"When a plaintiff seeks 'as much as he . . . deserve[s]' based on a theory of restitution . . . he must establish each element of unjust enrichment." Certified Fire Prot. Inc. v. Precision Constr., 128 Nev., Adv. Op. 35, 283 P.3d 250, 257 (2012) (alteration in original) (quoting Black's Law Dictionary 1361 (9th ed. 2009)). "Unjust enrichment exists when the plaintiff confers a benefit on the defendant, the defendant appreciates such benefit, and there is acceptance and retention by the defendant of such benefit under circumstances such that it would be inequitable for him to retain the benefit without payment of the value thereof." Id. (internal quotation marks omitted).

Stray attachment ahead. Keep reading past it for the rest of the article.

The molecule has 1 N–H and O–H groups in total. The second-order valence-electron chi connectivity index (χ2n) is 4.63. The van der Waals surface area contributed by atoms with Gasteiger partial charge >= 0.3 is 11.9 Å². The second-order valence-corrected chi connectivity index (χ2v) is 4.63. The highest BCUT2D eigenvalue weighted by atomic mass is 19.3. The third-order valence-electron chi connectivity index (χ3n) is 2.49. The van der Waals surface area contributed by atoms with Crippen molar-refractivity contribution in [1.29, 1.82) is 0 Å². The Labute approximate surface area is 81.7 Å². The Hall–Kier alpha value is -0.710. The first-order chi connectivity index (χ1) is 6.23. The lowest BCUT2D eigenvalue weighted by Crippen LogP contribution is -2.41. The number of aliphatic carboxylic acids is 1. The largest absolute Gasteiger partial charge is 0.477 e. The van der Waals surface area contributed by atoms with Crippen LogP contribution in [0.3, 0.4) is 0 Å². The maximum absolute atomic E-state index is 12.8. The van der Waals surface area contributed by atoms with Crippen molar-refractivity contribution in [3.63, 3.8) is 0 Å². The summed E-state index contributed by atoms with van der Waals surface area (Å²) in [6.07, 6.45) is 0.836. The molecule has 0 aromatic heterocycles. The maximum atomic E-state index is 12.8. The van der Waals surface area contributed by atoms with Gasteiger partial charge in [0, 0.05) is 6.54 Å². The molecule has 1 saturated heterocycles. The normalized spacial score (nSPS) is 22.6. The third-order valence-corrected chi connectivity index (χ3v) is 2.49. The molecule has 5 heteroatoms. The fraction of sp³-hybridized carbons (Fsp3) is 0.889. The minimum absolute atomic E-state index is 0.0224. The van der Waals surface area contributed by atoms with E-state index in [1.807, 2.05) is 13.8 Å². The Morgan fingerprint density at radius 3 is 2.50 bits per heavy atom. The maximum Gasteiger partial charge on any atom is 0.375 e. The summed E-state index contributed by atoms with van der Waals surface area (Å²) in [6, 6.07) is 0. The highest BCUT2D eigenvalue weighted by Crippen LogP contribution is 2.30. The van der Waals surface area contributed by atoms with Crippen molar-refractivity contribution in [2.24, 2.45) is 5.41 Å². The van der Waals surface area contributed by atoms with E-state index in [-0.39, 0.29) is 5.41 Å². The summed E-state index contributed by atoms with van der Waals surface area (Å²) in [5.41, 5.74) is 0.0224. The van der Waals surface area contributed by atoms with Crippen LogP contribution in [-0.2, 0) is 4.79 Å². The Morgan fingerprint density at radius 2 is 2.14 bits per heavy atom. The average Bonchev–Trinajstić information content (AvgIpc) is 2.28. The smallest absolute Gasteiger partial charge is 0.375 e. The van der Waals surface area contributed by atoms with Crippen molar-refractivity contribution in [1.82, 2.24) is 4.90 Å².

According to AAMG, it conferred a benefit on Allegiant through its services implementing the timeshare marketing plan. "Benefit in the unjust enrichment context can include services beneficial to or at the request of the other, denotes any form of advantage, and is not confined to retention of money or property." Id. (internal quotation marks omitted). Here, the evidence adduced at trial, viewed in the light most favorable to the nonmoving party, demonstrates that at least two benefits were conferred on Allegiant: $75 for each customer booking, and knowledge of the timeshare industry. Thus, we agree with AAMG that it conferred a benefit on Allegiant.